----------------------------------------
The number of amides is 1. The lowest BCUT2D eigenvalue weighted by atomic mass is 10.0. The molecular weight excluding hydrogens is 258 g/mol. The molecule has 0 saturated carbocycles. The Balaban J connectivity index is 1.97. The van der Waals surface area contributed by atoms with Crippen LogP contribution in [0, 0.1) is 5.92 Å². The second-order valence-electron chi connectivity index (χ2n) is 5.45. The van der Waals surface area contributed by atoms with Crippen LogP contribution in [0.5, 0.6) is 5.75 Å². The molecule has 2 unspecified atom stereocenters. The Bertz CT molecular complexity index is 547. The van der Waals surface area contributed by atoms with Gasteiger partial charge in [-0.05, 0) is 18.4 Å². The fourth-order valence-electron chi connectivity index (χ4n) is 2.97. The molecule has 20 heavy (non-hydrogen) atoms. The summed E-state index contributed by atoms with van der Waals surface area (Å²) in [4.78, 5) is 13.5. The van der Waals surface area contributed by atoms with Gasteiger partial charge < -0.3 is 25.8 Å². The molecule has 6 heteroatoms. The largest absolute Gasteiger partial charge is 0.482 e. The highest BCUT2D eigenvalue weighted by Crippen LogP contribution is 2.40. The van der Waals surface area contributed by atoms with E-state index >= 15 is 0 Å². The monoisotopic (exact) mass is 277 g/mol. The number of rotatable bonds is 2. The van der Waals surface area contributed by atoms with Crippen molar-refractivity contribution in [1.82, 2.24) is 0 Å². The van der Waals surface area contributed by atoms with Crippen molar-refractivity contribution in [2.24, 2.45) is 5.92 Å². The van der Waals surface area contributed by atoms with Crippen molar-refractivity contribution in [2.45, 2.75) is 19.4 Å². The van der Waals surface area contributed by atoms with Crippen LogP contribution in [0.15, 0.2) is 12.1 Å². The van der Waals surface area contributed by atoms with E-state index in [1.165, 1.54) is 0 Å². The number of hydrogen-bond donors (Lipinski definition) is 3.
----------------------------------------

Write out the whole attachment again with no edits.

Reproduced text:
The number of amides is 1. The lowest BCUT2D eigenvalue weighted by atomic mass is 10.0. The molecular weight excluding hydrogens is 258 g/mol. The molecule has 0 saturated carbocycles. The Balaban J connectivity index is 1.97. The van der Waals surface area contributed by atoms with Crippen LogP contribution in [0, 0.1) is 5.92 Å². The second-order valence-electron chi connectivity index (χ2n) is 5.45. The van der Waals surface area contributed by atoms with Crippen LogP contribution in [0.5, 0.6) is 5.75 Å². The molecule has 2 unspecified atom stereocenters. The Bertz CT molecular complexity index is 547. The van der Waals surface area contributed by atoms with Gasteiger partial charge in [-0.05, 0) is 18.4 Å². The fourth-order valence-electron chi connectivity index (χ4n) is 2.97. The molecule has 20 heavy (non-hydrogen) atoms. The summed E-state index contributed by atoms with van der Waals surface area (Å²) in [4.78, 5) is 13.5. The van der Waals surface area contributed by atoms with Gasteiger partial charge < -0.3 is 25.8 Å². The molecule has 6 heteroatoms. The largest absolute Gasteiger partial charge is 0.482 e. The highest BCUT2D eigenvalue weighted by Crippen LogP contribution is 2.40. The van der Waals surface area contributed by atoms with E-state index >= 15 is 0 Å². The monoisotopic (exact) mass is 277 g/mol. The number of rotatable bonds is 2. The van der Waals surface area contributed by atoms with Crippen molar-refractivity contribution in [1.82, 2.24) is 0 Å². The van der Waals surface area contributed by atoms with Crippen molar-refractivity contribution in [2.24, 2.45) is 5.92 Å². The van der Waals surface area contributed by atoms with Crippen molar-refractivity contribution in [2.45, 2.75) is 19.4 Å². The van der Waals surface area contributed by atoms with Crippen LogP contribution in [0.15, 0.2) is 12.1 Å². The van der Waals surface area contributed by atoms with E-state index in [1.165, 1.54) is 0 Å². The number of hydrogen-bond donors (Lipinski definition) is 3.